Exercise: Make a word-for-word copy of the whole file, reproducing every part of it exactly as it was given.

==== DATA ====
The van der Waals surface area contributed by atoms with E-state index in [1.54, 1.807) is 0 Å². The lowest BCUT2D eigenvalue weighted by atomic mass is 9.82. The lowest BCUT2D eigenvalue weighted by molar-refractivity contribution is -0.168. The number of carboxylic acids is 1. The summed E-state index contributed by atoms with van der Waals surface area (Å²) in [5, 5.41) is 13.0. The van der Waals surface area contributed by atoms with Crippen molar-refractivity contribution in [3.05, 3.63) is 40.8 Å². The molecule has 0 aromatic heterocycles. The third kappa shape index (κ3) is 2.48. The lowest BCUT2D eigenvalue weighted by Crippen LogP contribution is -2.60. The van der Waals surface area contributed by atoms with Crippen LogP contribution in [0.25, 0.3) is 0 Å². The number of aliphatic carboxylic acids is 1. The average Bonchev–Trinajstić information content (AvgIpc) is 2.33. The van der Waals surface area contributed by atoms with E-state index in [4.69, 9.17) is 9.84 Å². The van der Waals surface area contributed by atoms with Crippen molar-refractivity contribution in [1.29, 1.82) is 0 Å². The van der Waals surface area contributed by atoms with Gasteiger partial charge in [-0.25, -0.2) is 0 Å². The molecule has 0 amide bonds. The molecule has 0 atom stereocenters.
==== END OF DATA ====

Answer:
The van der Waals surface area contributed by atoms with E-state index in [1.54, 1.807) is 0 Å². The lowest BCUT2D eigenvalue weighted by atomic mass is 9.82. The lowest BCUT2D eigenvalue weighted by molar-refractivity contribution is -0.168. The number of carboxylic acids is 1. The summed E-state index contributed by atoms with van der Waals surface area (Å²) in [5, 5.41) is 13.0. The van der Waals surface area contributed by atoms with Crippen molar-refractivity contribution in [3.05, 3.63) is 40.8 Å². The molecule has 0 aromatic heterocycles. The third kappa shape index (κ3) is 2.48. The lowest BCUT2D eigenvalue weighted by Crippen LogP contribution is -2.60. The van der Waals surface area contributed by atoms with Crippen LogP contribution in [0.25, 0.3) is 0 Å². The number of aliphatic carboxylic acids is 1. The average Bonchev–Trinajstić information content (AvgIpc) is 2.33. The van der Waals surface area contributed by atoms with E-state index in [4.69, 9.17) is 9.84 Å². The van der Waals surface area contributed by atoms with Crippen molar-refractivity contribution in [1.29, 1.82) is 0 Å². The van der Waals surface area contributed by atoms with Gasteiger partial charge in [-0.25, -0.2) is 0 Å². The molecule has 0 amide bonds. The molecule has 0 atom stereocenters.